Louisa May Alcott

Reading has always brought me pleasure, but I came to enjoy writing only after many years. It fascinates me how writers came to their calling.

On Amazon Prime the other night, I watched the American Masters biographical documentary of Louisa May Alcott. She was much different and more complex than my imaginings. Her history was so alien to what I expected that today, I had to go to wikipedia to refresh my memory of the broad strokes of her biography.

Early Life

Her family was very poor during her formative years. The role of her father’s extreme Transcendentalism and her mother’s attention to fundamental family needs on her were  well developed, explaining much of the dynamic tension that drove her to create stories.

Her family depended on alms and what the women could earn from any tasks they could find. She adored her mother, who worked excessively hard. An early poem told that she would create a place of rest where she and her mother could live in ease. She started writing stories in her head while she sewed, served as a domestic, and other tasks that required physical efforts while leaving her mind free to roam.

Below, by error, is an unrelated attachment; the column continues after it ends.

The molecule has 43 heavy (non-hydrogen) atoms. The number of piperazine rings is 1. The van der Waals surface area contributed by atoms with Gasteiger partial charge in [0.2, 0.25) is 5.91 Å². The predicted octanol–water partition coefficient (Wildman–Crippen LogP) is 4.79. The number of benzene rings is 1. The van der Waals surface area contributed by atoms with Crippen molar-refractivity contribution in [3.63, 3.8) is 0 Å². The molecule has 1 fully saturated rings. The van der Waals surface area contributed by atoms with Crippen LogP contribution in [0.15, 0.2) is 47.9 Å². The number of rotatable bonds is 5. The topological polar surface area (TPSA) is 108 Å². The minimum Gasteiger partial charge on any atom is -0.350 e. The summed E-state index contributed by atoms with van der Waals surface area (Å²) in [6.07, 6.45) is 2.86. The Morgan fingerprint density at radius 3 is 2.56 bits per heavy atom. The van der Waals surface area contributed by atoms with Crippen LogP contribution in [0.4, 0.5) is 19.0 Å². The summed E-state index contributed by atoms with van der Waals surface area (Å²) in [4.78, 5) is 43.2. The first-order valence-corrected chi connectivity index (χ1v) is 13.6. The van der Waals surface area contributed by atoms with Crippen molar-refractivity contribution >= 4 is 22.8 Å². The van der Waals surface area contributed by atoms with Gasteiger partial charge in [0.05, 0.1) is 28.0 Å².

Alcott volunteered for nursing duty during the Civil War, tending fresh-from-the-field wounded soldiers in a Washington hospital. After a month, she contracted typhoid fever. During several weeks of delirium, she was treated with calomel (a compound containing mercury), which she blamed later for physical ailments. When she recovered, she wrote Hospital Sketches in which she showed with compassion, yet frankness, the horrors and difficulties of the aftermath of battle. This book gained her a wider, more appreciative audience that her earlier sentimental, somewhat gothic novels.

Little Women was not her first book, but it was the first to bring her wealth and fame. She’s famously said that she wrote for the young because it pays so well. She wrote under a pseudonym on topics unsuitable for a children’s author.

She continued to write, but she also took a European tour, where she had the one romance of her life. Laddie Wisniewski was a Polish émigré in Paris. They had a rapturous couple of weeks, but he was ten years younger than she at thirty-eight. When they parted, she had decided not to see him again. Louisa never married, but as her time in Paris showed, it was a conscious choice, not a lack of opportunity. She insisted that a woman had to give up too much autonomy to her husband, which she was not willing to do. That argument struck me as likely also the answer to why Jane Austin never married.

At times, she sought relief from pain with morphine and hashish—certainly well beyond my imaginings for the author of children’s books.


The Louisa May Alcott biography repaid me with insight into her writings and pleasure at the variety of her experience that lead her to her calling.

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